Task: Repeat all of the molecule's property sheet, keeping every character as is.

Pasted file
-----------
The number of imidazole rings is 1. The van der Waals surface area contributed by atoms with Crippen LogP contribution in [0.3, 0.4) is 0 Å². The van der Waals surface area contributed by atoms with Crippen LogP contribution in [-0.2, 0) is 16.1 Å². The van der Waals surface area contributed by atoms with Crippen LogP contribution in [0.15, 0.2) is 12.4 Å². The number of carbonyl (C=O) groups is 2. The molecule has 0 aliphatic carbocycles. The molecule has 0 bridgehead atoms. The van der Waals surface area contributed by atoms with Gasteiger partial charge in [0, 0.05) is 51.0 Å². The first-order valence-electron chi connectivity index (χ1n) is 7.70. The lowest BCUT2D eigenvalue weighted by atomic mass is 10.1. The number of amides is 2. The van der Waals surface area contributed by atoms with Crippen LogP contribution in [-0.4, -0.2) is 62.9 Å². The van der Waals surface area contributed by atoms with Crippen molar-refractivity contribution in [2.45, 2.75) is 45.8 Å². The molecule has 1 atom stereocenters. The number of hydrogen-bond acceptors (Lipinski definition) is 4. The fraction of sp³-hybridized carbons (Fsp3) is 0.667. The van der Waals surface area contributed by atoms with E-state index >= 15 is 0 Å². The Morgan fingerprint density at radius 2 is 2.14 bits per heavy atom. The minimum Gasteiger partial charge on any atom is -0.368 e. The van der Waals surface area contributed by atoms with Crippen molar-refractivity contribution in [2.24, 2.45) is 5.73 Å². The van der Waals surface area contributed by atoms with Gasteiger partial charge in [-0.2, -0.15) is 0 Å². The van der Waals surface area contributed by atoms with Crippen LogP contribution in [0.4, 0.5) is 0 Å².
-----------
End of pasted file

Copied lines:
The number of imidazole rings is 1. The van der Waals surface area contributed by atoms with Crippen LogP contribution in [0.3, 0.4) is 0 Å². The van der Waals surface area contributed by atoms with Crippen LogP contribution in [-0.2, 0) is 16.1 Å². The van der Waals surface area contributed by atoms with Crippen LogP contribution in [0.15, 0.2) is 12.4 Å². The number of carbonyl (C=O) groups is 2. The molecule has 0 aliphatic carbocycles. The molecule has 0 bridgehead atoms. The van der Waals surface area contributed by atoms with Gasteiger partial charge in [0, 0.05) is 51.0 Å². The first-order valence-electron chi connectivity index (χ1n) is 7.70. The lowest BCUT2D eigenvalue weighted by atomic mass is 10.1. The number of amides is 2. The van der Waals surface area contributed by atoms with Crippen LogP contribution in [-0.4, -0.2) is 62.9 Å². The van der Waals surface area contributed by atoms with Crippen molar-refractivity contribution in [2.45, 2.75) is 45.8 Å². The molecule has 1 atom stereocenters. The number of hydrogen-bond acceptors (Lipinski definition) is 4. The fraction of sp³-hybridized carbons (Fsp3) is 0.667. The van der Waals surface area contributed by atoms with E-state index >= 15 is 0 Å². The Morgan fingerprint density at radius 2 is 2.14 bits per heavy atom. The minimum Gasteiger partial charge on any atom is -0.368 e. The van der Waals surface area contributed by atoms with Crippen molar-refractivity contribution in [2.24, 2.45) is 5.73 Å². The van der Waals surface area contributed by atoms with Gasteiger partial charge in [-0.2, -0.15) is 0 Å². The van der Waals surface area contributed by atoms with Crippen LogP contribution in [0.4, 0.5) is 0 Å².